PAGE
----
While it comes too late for retiring Baby Boomers, the generations that follow will benefit nicely from the newly “enhanced” Canada Pension Plan (CPP).
Higher premiums to fund it began this month. Once fully phased in almost half a century from now, CPP will replace 33.33 per cent of the average worker’s lifetime earnings to a higher pensionable earnings limit of $65,400 (rounded down, 2019 dollars.)
That compares to a replacement of pre-retirement earnings up to 25 per cent of the current Year’s Maximum Pensionable Earnings limit (YMPE) of $57,400 in effect in 2019. The boost means the maximum pension will eventually be 50 per cent higher than before, according to CPP expert Doug Runchey, of Vancouver Island-based DR Pensions Consulting.
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Aaron Hector, a vice president with Calgary-based Doherty & Bryant Financial Strategists, notes there are no contributions on earnings in excess of YMPE, so big earners would be replacing less than 25 per cent (or ultimately 33 per cent) of their pre-retirement income.
The full enhancement won’t occur until 2065, so the impact is most dramatic for young people starting their careers. But CPP is still less generous than Social Security in the United States, which replaces roughly 40 per cent of income for the average American, with contributions on earned income up to US$132,900. Employee contribution rates of 6.2 per cent are also higher than Canada’s previous 4.95 per cent rate. The enhanced CPP only starts to bridge this gap, Hector says.
The need for a heftier CPP is also evident given the decline of employer-sponsored Defined Benefit pension plans. Outside the public sector, it’s increasingly rare to receive such inflation-indexed guaranteed-for-life pensions. An enhanced CPP that insulates members from stock market volatility should be a boon.
All this comes at the price of higher payroll taxes. Employers and employees already feel the pinch with higher premiums that kicked in this month (January). In 2018, employees contributed 4.95 per cent of earnings up to the YMPE, and employers matched that for a total 9.9 per cent. Contribution rates gradually rise to 5.95 per cent by 2023, or 11.9 per cent combined. These rates apply to all pensionable earnings above the year’s basic exemption of $3,500. The self-employed still have to pay the combined rate.
While the full payout is 45 years away, benefits start edging up this year. Until now, the maximum CPP benefit at the traditional retirement age of 65 was $1,154.58, Runchey says, assuming earnings at or beyond the YMPE. The maximum benefit will be $1,207.83 in 2026, and eventually reach $1,753.78 by 2065. That’s a whopping $21,045 a year.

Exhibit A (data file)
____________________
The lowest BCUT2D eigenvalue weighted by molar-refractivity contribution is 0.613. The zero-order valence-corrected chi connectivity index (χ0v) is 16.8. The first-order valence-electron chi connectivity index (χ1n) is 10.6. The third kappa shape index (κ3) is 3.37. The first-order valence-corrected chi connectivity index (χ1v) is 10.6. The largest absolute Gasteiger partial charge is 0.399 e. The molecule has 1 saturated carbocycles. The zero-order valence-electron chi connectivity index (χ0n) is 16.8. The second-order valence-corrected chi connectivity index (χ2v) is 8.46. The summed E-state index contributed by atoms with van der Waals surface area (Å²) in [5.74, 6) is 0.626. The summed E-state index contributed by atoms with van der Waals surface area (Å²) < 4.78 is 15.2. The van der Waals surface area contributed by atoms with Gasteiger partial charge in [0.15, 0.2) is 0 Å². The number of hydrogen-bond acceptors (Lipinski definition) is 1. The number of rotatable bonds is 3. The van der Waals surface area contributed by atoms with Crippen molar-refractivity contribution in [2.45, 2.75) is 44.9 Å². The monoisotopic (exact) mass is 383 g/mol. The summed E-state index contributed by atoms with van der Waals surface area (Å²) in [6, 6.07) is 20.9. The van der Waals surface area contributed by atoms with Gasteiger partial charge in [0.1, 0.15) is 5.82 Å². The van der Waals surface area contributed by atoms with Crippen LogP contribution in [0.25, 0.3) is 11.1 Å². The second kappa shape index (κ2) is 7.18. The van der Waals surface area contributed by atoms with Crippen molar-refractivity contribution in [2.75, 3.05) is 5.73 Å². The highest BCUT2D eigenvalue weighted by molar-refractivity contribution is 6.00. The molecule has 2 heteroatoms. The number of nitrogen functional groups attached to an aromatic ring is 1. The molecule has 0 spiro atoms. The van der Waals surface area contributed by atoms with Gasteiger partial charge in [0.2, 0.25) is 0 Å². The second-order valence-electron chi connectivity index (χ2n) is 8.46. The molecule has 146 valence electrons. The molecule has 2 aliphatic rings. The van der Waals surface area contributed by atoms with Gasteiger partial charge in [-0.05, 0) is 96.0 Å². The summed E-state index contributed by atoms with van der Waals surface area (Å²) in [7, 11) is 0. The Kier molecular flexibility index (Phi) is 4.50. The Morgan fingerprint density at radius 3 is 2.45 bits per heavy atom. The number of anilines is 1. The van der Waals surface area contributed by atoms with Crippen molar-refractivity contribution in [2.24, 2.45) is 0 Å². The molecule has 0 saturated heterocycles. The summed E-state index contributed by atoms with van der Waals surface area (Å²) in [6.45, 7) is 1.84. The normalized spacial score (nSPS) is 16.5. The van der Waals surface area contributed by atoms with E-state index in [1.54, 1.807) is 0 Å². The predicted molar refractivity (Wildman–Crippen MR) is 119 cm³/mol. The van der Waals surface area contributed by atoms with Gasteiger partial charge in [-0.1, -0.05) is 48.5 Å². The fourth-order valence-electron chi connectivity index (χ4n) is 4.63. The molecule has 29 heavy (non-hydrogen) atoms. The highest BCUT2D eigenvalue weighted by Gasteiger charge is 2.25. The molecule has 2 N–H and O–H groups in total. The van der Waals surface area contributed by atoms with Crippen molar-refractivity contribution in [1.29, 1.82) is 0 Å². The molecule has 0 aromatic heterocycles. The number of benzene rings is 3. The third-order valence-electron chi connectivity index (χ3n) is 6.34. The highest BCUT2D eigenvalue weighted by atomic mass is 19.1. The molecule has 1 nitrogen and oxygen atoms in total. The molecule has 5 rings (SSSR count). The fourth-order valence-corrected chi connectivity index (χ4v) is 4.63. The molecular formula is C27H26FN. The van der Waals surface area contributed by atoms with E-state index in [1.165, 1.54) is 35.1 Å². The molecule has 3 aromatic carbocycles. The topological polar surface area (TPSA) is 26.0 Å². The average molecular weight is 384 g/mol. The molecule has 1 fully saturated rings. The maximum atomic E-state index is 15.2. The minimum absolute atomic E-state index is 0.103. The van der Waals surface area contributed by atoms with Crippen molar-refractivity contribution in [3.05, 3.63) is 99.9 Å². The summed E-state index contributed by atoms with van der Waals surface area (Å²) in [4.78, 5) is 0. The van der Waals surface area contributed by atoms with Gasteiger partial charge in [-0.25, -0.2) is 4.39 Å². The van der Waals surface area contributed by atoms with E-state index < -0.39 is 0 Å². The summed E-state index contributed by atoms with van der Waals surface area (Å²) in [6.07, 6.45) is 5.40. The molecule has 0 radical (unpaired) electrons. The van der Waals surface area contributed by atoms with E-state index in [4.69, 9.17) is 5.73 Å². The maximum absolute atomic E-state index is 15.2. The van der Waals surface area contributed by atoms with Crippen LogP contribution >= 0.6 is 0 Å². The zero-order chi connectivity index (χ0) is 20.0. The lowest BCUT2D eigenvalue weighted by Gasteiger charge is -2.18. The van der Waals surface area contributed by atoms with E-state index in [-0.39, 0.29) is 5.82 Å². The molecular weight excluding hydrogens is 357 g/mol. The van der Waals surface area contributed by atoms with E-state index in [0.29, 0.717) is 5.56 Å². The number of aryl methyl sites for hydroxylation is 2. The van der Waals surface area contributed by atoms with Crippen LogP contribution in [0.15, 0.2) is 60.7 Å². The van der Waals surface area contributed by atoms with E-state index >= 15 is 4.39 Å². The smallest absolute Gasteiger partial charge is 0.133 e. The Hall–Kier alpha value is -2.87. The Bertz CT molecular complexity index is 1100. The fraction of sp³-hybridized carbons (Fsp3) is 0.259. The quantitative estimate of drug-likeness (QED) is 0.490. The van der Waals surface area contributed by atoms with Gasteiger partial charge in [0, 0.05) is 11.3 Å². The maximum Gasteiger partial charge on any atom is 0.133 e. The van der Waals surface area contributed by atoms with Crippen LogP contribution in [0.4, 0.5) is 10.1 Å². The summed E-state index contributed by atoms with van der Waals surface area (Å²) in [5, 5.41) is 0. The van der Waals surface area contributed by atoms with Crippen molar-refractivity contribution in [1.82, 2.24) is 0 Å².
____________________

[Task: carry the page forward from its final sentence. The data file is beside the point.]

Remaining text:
Still, Runchey says, “if you’re thinking of applying for your CPP earlier than 2025, the enhanced CPP will be of little value for you.” That said, for each year of pensionable earnings after 2024, maximum CPP payouts will be roughly 1.3 per cent more than under the previous rules.
Ottawa announced several tweaks late in 2017 affecting drop-out years for child rearing, and CPP disability. Those with low or no earnings because of child rearing (to age 7) can use earnings based on averages for five years prior to the child’s birth. And those eligible for CPP disability can use earnings based on 70 per cent of average earnings for the six years prior to the onset of a disability.
Retired actuary Malcolm Hamilton say the enhanced CPP will be better funded than basic CPP, which means lower contributions per $1 of pension, but entails higher investment risk. “Those who enter the expanded CPP on day 1 get a better deal than those who enter in the future, as is often the case with DB pension plans,” Hamilton says, “They will contribute less than they should and bear less risk than future generations of participants. However, they won’t get the absurd windfalls offered to those who entered the original CPP in 1966.”
Hamilton agrees the expanded CPP will especially benefit those lacking DB pensions: “They won’t need to worry about high fees and difficult investment decisions. They will receive larger pensions for life, which will diminish their exposure to longevity risk.”
But the expansion is a mixed blessing for employers, he cautions: “Private-sector employers will probably pay lower wages, but given the small contribution rate and lengthy phase-in period, this won’t be noticeable. Public-sector employers will probably not reduce wages, choosing instead to punt the added cost to taxpayers, as is their practice.”
The phase-in occurs in two steps. The first, between 2019 and 2023, sees a rise in contribution rates. The second, in 2024 and 2025, addresses higher earnings ceilings. The second ceiling will be created in 2024 and will be 7 per cent in excess of the regular YMPE, Hector says. Then in 2025, the second ceiling will rise another 7 per cent to a total 14 per cent: with contributions split evenly between employees and employers.
CPP enhancement may magnify the impact of perennial decisions like taking CPP early at 60 or delaying till 70 for higher payouts. Higher CPP income may impact Old Age Security (OAS) clawback zones and pension income splitting. Matthew Ardrey, wealth advisor with Toronto-based TriDelta Financial, says low-income persons obliged to contribute to the enhanced CPP will have less take-home pay, while in retirement, larger CPP benefits could reduce what they receive from the Guaranteed Income Supplement (GIS). GIS is tax-free while CPP is taxable so Ardrey observes low-income people could be worse off both at the contribution and the receiving end of the enhanced CPP.
Even so, the combination of an enhanced CPP and the decade-old Tax-free Savings Accounts (TFSAs) is something most Boomers wish they had when they were young.
Jonathan Chevreau is founder of the Financial Independence Hub, author of Findependence Day and co-author of Victory Lap Retirement. He can be reached at email@example.com